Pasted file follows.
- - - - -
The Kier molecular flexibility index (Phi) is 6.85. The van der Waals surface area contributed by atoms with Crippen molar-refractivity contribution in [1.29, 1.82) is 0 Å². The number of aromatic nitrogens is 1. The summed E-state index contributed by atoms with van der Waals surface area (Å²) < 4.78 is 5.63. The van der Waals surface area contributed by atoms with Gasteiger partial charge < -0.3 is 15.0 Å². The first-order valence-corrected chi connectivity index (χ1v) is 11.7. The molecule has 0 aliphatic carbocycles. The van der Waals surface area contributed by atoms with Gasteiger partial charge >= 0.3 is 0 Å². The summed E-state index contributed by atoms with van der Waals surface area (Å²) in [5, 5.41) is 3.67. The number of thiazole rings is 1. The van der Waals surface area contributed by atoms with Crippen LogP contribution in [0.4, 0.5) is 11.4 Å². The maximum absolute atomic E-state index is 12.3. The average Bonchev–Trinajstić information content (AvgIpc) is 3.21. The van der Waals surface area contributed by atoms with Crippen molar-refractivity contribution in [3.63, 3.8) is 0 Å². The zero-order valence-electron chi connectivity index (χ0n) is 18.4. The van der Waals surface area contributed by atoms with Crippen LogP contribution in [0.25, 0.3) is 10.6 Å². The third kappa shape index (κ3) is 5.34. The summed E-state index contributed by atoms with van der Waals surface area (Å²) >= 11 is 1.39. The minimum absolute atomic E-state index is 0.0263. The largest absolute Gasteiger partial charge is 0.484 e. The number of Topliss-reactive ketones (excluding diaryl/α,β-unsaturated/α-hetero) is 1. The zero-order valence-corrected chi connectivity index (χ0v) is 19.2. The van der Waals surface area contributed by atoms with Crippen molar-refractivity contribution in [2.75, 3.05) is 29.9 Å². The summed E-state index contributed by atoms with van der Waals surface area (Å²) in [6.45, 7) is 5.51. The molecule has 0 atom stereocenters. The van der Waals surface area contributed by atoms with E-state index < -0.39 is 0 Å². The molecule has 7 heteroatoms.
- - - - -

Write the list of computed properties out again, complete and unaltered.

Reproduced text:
The Kier molecular flexibility index (Phi) is 6.85. The van der Waals surface area contributed by atoms with Crippen molar-refractivity contribution in [1.29, 1.82) is 0 Å². The number of aromatic nitrogens is 1. The summed E-state index contributed by atoms with van der Waals surface area (Å²) < 4.78 is 5.63. The van der Waals surface area contributed by atoms with Gasteiger partial charge < -0.3 is 15.0 Å². The first-order valence-corrected chi connectivity index (χ1v) is 11.7. The molecule has 0 aliphatic carbocycles. The van der Waals surface area contributed by atoms with Gasteiger partial charge >= 0.3 is 0 Å². The summed E-state index contributed by atoms with van der Waals surface area (Å²) in [5, 5.41) is 3.67. The number of thiazole rings is 1. The van der Waals surface area contributed by atoms with Crippen LogP contribution in [0.4, 0.5) is 11.4 Å². The maximum absolute atomic E-state index is 12.3. The average Bonchev–Trinajstić information content (AvgIpc) is 3.21. The van der Waals surface area contributed by atoms with Crippen molar-refractivity contribution in [3.63, 3.8) is 0 Å². The zero-order valence-electron chi connectivity index (χ0n) is 18.4. The van der Waals surface area contributed by atoms with Crippen LogP contribution in [0.25, 0.3) is 10.6 Å². The third kappa shape index (κ3) is 5.34. The summed E-state index contributed by atoms with van der Waals surface area (Å²) >= 11 is 1.39. The minimum absolute atomic E-state index is 0.0263. The largest absolute Gasteiger partial charge is 0.484 e. The number of Topliss-reactive ketones (excluding diaryl/α,β-unsaturated/α-hetero) is 1. The zero-order valence-corrected chi connectivity index (χ0v) is 19.2. The van der Waals surface area contributed by atoms with Crippen molar-refractivity contribution in [2.75, 3.05) is 29.9 Å². The summed E-state index contributed by atoms with van der Waals surface area (Å²) in [6.45, 7) is 5.51. The molecule has 0 atom stereocenters. The van der Waals surface area contributed by atoms with E-state index < -0.39 is 0 Å². The molecule has 7 heteroatoms.